Diego Maradona, one of the most talked-about players in the world, is to have a word with Oxford's finest during a whistle-stop visit organised by a bell-boy whom the former Argentinian captain befriended in a Buenos Aires hotel 10 years ago.
Maradona, whose response to putting England out of the 1986 World Cup by dubious means was to claim it was the "Hand of God", is to address the students on 6 November.
Maradona, at 35 now a football heavyweight in both stature and standing, will precede Star Trek's Mr Spock and the former pop star Cat Stevens into the Oxford Union's debating chamber where he will talk about his life. How much will be about drugs, alleged Mafia links when with Naples and other misdemeanours, remains to be seen.
"He is a dreamer, who fulfilled his dream to play in the World Cup. We are also dreamers," Esteban Cichello Hubner, the president of the university's L'Chaim Society, said.
On the question of Maradona's colourful history, Hubner said: "There are more positive aspects to his life than negative. In any case, if we were to rule out speakers on the grounds of their past, we wouldn't have many speakers."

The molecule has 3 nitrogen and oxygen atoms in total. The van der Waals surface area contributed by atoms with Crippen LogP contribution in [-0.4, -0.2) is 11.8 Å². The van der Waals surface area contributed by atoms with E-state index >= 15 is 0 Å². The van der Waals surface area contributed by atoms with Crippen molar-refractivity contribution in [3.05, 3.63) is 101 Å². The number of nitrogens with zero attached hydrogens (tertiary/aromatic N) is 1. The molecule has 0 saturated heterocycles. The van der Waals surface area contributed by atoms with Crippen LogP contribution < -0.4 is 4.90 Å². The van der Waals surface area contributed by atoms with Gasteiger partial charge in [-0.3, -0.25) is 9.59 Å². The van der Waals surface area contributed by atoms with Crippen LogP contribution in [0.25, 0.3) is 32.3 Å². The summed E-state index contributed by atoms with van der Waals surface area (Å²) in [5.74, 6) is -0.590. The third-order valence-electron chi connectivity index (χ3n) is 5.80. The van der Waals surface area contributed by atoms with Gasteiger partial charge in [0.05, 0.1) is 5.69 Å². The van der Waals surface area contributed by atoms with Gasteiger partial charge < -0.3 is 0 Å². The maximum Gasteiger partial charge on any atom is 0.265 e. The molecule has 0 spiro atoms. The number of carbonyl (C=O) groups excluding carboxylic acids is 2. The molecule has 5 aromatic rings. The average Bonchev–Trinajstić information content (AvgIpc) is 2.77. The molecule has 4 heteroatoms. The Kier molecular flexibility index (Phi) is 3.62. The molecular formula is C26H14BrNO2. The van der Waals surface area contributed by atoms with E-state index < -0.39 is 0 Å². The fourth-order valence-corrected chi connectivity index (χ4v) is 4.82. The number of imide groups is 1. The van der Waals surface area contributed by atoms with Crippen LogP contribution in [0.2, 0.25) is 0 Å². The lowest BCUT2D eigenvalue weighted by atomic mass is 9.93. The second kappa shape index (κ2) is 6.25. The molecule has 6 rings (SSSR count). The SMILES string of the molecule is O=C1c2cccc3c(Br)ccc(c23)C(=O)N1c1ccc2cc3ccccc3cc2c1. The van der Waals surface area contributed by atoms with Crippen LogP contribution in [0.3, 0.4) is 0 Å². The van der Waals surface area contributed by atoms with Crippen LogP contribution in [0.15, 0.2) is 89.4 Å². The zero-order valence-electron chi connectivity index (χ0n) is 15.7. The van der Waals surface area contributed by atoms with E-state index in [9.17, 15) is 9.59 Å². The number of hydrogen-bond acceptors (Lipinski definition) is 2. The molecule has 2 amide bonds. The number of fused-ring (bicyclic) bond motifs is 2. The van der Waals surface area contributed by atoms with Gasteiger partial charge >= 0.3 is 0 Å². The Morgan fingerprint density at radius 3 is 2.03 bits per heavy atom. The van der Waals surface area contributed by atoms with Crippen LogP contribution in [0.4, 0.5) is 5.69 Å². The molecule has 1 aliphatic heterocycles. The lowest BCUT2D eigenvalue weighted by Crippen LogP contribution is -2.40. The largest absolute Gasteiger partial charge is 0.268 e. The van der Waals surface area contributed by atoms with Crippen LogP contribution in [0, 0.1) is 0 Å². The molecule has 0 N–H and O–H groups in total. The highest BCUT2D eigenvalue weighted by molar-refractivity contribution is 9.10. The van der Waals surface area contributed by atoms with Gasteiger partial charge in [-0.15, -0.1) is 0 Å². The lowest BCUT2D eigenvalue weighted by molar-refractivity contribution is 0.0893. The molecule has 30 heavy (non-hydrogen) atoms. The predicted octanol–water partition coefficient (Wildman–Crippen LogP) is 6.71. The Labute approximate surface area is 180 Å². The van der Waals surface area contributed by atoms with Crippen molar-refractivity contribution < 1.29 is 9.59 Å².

Hubner is the bell-boy who met his fellow Argentinian at the El Conquistador hotel in 1985. "He was a friendly guy. He didn't want me to carry his luggage, but I insisted. He used to buy me chocolate bars and call me 'Shortie'."
Their paths then diverged until Hubner, who will fly to Argentina and escort Maradona back to Oxford, made contact through the player's agent.
Last Saturday, Maradona's comeback with Boca Juniors after a 15-month drugs ban drew 70,000 fans. Only 900 can squeeze in the chamber where Maradona will speak via a translator for 20 minutes - less than half the normal time.
"He asked to have more time for questions," Hubner said. "He wants close contact with the students." A bit like his hand and the ball in '86.Reuse content